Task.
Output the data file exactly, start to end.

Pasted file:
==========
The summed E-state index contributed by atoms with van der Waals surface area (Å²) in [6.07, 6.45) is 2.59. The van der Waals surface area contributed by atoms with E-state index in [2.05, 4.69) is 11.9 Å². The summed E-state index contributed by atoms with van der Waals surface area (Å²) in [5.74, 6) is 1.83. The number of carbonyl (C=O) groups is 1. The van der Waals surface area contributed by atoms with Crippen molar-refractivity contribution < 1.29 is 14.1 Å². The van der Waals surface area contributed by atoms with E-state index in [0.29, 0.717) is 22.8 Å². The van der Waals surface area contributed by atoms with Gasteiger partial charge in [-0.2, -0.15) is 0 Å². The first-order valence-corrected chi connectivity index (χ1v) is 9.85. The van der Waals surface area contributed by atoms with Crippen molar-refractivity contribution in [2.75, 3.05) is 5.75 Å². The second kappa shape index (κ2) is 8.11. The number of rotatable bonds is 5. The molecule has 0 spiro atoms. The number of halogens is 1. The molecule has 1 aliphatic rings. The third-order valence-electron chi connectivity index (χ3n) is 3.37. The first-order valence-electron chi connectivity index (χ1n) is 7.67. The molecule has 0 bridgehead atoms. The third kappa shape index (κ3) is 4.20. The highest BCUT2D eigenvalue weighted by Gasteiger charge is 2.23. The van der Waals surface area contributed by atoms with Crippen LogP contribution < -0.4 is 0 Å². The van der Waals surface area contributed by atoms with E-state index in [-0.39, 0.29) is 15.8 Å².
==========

The summed E-state index contributed by atoms with van der Waals surface area (Å²) in [6.07, 6.45) is 2.59. The van der Waals surface area contributed by atoms with E-state index in [2.05, 4.69) is 11.9 Å². The summed E-state index contributed by atoms with van der Waals surface area (Å²) in [5.74, 6) is 1.83. The number of carbonyl (C=O) groups is 1. The van der Waals surface area contributed by atoms with Crippen molar-refractivity contribution < 1.29 is 14.1 Å². The van der Waals surface area contributed by atoms with E-state index in [0.29, 0.717) is 22.8 Å². The van der Waals surface area contributed by atoms with Gasteiger partial charge in [-0.2, -0.15) is 0 Å². The first-order valence-corrected chi connectivity index (χ1v) is 9.85. The van der Waals surface area contributed by atoms with Crippen molar-refractivity contribution in [2.75, 3.05) is 5.75 Å². The second kappa shape index (κ2) is 8.11. The number of rotatable bonds is 5. The molecule has 0 spiro atoms. The number of halogens is 1. The molecule has 1 aliphatic rings. The third-order valence-electron chi connectivity index (χ3n) is 3.37. The first-order valence-electron chi connectivity index (χ1n) is 7.67. The molecule has 0 bridgehead atoms. The third kappa shape index (κ3) is 4.20. The highest BCUT2D eigenvalue weighted by Gasteiger charge is 2.23. The van der Waals surface area contributed by atoms with Crippen LogP contribution < -0.4 is 0 Å². The van der Waals surface area contributed by atoms with E-state index in [-0.39, 0.29) is 15.8 Å².